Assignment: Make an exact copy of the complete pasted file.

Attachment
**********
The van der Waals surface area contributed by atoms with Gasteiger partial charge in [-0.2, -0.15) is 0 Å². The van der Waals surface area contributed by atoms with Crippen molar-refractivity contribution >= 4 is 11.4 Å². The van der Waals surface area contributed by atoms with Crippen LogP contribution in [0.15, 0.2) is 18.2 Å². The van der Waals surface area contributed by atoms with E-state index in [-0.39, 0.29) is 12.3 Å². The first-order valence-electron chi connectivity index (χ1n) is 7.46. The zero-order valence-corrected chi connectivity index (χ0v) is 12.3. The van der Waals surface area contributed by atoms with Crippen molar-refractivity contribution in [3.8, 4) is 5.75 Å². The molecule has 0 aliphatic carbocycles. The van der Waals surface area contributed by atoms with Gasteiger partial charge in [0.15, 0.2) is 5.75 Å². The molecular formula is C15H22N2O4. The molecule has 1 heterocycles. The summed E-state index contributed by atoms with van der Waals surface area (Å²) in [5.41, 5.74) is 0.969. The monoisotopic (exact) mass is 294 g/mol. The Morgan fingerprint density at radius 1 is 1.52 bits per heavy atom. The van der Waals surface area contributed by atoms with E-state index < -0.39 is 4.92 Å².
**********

The van der Waals surface area contributed by atoms with Gasteiger partial charge in [-0.2, -0.15) is 0 Å². The van der Waals surface area contributed by atoms with Crippen molar-refractivity contribution >= 4 is 11.4 Å². The van der Waals surface area contributed by atoms with Crippen LogP contribution in [0.15, 0.2) is 18.2 Å². The van der Waals surface area contributed by atoms with E-state index in [-0.39, 0.29) is 12.3 Å². The first-order valence-electron chi connectivity index (χ1n) is 7.46. The zero-order valence-corrected chi connectivity index (χ0v) is 12.3. The van der Waals surface area contributed by atoms with Crippen molar-refractivity contribution in [3.8, 4) is 5.75 Å². The molecule has 0 aliphatic carbocycles. The van der Waals surface area contributed by atoms with Gasteiger partial charge in [0.15, 0.2) is 5.75 Å². The molecular formula is C15H22N2O4. The molecule has 1 heterocycles. The summed E-state index contributed by atoms with van der Waals surface area (Å²) in [5.41, 5.74) is 0.969. The monoisotopic (exact) mass is 294 g/mol. The Morgan fingerprint density at radius 1 is 1.52 bits per heavy atom. The van der Waals surface area contributed by atoms with E-state index < -0.39 is 4.92 Å².